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Re: Slapd Security based on port
On Feb 16, 2011, at 3:46 AM, <firstname.lastname@example.org>
> Chris Jackson wrote:
>> On Feb 11, 2011, at 09:50 AM, Chris Jackson wrote:
>> Is it possible to prevent anonymous and unauthenticated binds to
>> ldaps:// 636 but allow them on ldap:// 389?
>> I want to allow staff to query my ldaps:// outside of my network
>> while requiring them to login to do so but allow anyone to bind
>> (anonymous, unauthenticated, or authenticated) internally on ldaps//:
>> I know:
>> Anonymous bind can be disabled by "disallow bind_anon" and
>> Unauthenticated bind mechanism is disabled by default. But if I use
>> "disallow bind_anon it stops in on both ports.
> Sure, this are global directives.
>> I want to stop it just on ldaps://.
> You don't need ldaps:// in your local network? May be.
> I think a easier solution is to identify your Internet Gateway by IP.
>> Chris Jackson
>> On Feb 14, 2011, at 11:28 AM, Aaron Richton wrote:
>> Stopping users that are "unauthenticated" makes no sense;
>> everything's unauthenticated at time=0. You might as well stop slapd
>> if you want a 100% inability to serve data.
>> You can deny anonymous users that aren't plaintext, including any
>> ldaps:/// connections, with something like:
>> access to *
>> by anonymous ssf=0 transport_ssf=0 tls_ssf=0 sasl_ssf=0 none break
>> by anonymous none
>> early on in your ACL stanzas. I'm pretty sure this'll deny anonymous
>> StartTLS users on 389, though; not sure if that's what you want. I
>> can't think of any way to use the slapd access language to
>> differentiate based on listeners, which would probably be the most
>> elegant way to handle what you asked. To be fair, this entire
>> exercise seems really odd from where I sit -- are you positive that
>> this will have the desired effect? (If somebody out in Peru is
>> permitted to connect in unencrypted and make anonymous queries, why
>> not allow them to make those same queries encrypted? What's the
>> here is a scenario:
>> Site has a ldap server on ldap://389. Firewall blocks access to 389
>> from internet. Everyone queries the ldap via anonymous binds. Site
>> would like to allow staff the ability to query the ldap from outside
>> the firewall. This would be done via ldaps:// 636 to users who have
>> authenticated via username/password. They do not want to allow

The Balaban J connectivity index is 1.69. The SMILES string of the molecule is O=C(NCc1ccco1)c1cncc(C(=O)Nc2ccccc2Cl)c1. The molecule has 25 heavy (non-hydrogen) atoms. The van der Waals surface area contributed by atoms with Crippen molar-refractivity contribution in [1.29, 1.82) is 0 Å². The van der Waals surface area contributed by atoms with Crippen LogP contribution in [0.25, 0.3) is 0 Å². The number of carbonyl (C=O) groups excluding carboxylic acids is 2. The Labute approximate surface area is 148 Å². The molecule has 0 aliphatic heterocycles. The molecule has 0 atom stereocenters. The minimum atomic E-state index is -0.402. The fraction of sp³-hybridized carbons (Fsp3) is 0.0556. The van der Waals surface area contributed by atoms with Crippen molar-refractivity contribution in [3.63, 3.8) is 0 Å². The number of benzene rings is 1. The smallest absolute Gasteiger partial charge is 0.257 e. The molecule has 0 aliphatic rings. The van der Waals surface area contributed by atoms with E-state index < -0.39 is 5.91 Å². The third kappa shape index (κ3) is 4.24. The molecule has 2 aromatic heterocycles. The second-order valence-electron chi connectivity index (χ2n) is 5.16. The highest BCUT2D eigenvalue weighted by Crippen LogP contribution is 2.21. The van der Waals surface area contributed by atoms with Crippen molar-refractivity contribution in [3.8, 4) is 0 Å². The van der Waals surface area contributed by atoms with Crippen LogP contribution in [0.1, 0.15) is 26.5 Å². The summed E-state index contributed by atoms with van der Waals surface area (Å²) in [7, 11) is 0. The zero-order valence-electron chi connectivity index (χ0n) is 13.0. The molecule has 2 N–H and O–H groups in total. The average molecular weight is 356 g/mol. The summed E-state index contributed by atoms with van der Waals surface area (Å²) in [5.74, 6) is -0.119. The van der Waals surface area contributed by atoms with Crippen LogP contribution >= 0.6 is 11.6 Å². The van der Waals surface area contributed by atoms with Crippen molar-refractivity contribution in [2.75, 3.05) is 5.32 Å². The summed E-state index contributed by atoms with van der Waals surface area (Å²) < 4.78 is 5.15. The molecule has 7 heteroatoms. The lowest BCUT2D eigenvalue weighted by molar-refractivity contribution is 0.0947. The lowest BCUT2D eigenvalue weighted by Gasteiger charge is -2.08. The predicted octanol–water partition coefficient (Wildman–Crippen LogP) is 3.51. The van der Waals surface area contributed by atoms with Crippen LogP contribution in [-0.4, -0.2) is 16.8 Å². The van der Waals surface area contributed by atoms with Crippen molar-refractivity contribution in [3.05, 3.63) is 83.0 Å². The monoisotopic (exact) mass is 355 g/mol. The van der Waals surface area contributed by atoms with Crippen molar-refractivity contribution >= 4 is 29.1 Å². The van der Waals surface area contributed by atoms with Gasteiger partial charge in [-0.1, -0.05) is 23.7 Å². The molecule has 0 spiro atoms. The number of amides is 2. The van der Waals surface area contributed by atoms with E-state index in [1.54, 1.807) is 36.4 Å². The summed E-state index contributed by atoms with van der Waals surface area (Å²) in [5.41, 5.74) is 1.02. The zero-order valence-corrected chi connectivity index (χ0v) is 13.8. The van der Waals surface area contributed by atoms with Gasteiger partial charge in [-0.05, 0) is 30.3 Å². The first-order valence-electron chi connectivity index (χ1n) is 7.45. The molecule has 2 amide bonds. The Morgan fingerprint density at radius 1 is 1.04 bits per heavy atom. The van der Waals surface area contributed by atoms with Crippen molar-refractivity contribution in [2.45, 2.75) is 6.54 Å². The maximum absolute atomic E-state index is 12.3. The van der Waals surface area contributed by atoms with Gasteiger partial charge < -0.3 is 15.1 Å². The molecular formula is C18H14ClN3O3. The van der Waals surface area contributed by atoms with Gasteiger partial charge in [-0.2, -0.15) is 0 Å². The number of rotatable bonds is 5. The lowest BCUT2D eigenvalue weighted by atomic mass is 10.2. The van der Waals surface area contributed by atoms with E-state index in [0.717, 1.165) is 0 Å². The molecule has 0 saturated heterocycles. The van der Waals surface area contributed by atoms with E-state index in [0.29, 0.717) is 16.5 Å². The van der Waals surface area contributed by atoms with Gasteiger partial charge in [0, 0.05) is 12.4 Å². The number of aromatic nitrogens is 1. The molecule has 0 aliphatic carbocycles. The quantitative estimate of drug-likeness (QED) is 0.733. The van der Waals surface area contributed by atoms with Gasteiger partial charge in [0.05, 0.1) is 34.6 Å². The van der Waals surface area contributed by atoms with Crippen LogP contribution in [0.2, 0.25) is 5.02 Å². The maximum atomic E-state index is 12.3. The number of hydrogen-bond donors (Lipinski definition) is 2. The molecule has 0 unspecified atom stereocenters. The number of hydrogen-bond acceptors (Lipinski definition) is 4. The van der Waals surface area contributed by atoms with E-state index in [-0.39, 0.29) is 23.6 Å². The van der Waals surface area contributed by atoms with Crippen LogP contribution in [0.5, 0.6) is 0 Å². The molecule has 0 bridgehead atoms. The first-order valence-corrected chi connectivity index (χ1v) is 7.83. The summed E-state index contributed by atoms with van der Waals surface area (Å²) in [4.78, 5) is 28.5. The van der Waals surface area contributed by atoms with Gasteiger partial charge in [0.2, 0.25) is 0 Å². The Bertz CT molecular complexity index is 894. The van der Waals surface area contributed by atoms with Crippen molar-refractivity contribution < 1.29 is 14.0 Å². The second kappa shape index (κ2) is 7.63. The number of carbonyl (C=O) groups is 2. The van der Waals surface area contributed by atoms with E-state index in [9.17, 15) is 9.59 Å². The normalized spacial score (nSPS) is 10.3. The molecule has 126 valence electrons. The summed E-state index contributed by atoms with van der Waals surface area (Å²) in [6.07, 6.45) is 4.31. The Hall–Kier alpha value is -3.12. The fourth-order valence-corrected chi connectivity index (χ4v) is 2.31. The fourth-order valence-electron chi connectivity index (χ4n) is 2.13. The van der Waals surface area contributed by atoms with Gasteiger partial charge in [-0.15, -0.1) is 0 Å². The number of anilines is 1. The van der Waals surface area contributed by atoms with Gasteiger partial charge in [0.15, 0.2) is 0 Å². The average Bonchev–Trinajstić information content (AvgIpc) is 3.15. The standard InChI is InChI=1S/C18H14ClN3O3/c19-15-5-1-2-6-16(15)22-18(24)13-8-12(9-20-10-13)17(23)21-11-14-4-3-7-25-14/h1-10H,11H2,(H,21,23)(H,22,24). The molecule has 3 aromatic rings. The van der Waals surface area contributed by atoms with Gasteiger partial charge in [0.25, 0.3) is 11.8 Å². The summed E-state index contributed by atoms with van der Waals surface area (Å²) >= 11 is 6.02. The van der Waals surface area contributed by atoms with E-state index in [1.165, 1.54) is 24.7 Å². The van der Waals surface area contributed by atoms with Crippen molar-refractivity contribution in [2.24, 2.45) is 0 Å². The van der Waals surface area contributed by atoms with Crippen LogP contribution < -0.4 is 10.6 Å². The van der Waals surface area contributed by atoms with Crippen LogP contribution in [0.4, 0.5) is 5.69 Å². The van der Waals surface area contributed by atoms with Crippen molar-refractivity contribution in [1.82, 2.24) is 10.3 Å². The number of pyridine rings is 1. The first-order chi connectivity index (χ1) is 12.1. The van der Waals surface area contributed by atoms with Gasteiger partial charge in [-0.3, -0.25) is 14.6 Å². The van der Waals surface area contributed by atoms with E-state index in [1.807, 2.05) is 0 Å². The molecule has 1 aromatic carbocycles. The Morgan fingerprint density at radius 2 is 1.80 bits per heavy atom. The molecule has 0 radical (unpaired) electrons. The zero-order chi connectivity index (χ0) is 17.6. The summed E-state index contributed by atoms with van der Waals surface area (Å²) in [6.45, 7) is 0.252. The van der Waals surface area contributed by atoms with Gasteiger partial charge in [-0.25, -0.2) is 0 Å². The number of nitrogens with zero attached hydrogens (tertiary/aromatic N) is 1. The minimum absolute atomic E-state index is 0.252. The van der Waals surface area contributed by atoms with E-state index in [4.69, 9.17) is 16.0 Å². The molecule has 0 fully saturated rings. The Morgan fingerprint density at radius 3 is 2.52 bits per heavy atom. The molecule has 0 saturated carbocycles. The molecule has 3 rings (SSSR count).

>> anonymous queries outside the firewall.
>> Using the "disallow bind_anon" would prevent anon binds on both
>> ldap:// and ldaps://. This would break the inside machines ability
>> to query. If we dont use "disallow bind_anon" then machines outside
>> of the firewall could query the ldap.
>> ---Is the only option for them to setup two separate ldap servers?
> No. You should use ACLs to solve this problem. Read man slapd.access
> an/or search the openldap archives.
> Assuming you have a NAT gatway as Firewall machine.
> Replace all "by anonymous" statements with these 6 statements:
> by anonymous auth continue
> by peername.ip="127.0.0.1" read continue
> by peername.ip="10.0.0.0%255.0.0.0" read continue
> by peername.ip="172.16.0.0%255.240.0.0" read continue
> by peername.ip="192.168.0.0%255.255.0.0" read continue
> by peername.ip="gateway-ip" auth
> One may write these statements more effective, but in general they will
> Replace "gateway-ip" with yours.
> Put the above statements also in every ACL just before the
> by *
> when this ACL do NOT have an "by anonymous" statement.
> Maybe the last line could/should be:
> by ssf=56 peername.ip="gateway-ip" auth
> Your gateway can no longer access your LDAP Server with
> the "gateway-ip". But this is a Firewall Design Question.
> I've tested this only with unencrypted sessions; anoymous and
> authenticated. But TLS or SSL will not grant more rights, if you do not
> tell the ACLs to do so.
> Here the output from the two searches:
> # ldapsearch -x -LLL -H ldap://192.168.231.90/ dn
> Insufficient access (50)
> # ldapsearch -x -LLL -H ldap://192.168.231.90/ dn -D
> cn=admin,dc=kronprinz,dc=xx -W
> dn: dc=kronprinz,dc=xx
> dn: cn=admin,dc=kronprinz,dc=xx
>> One with "disallow bind_anon" and one without. Then only open the
>> firewall for port 636 to the ldap server which has "disallow
>> Chris Jackson
> Harry Jede
The above example got me started in the right direction. Everything appears to be doing exactly what I wanted to do. I did notice that the anonymous bind users from ip addresses not 10, give an error 32. Anyone see any flaws in this?
The below ACL should be allowing anon binds when ip address is 10.*.*.* or allow authenticated binds from any ip address.
access to attrs=userpassword
by anonymous auth
by self read
by * none
access to *
by anonymous auth continue
by users read
by peername.ip="10.0.0.0%255.0.0.0" read
by * none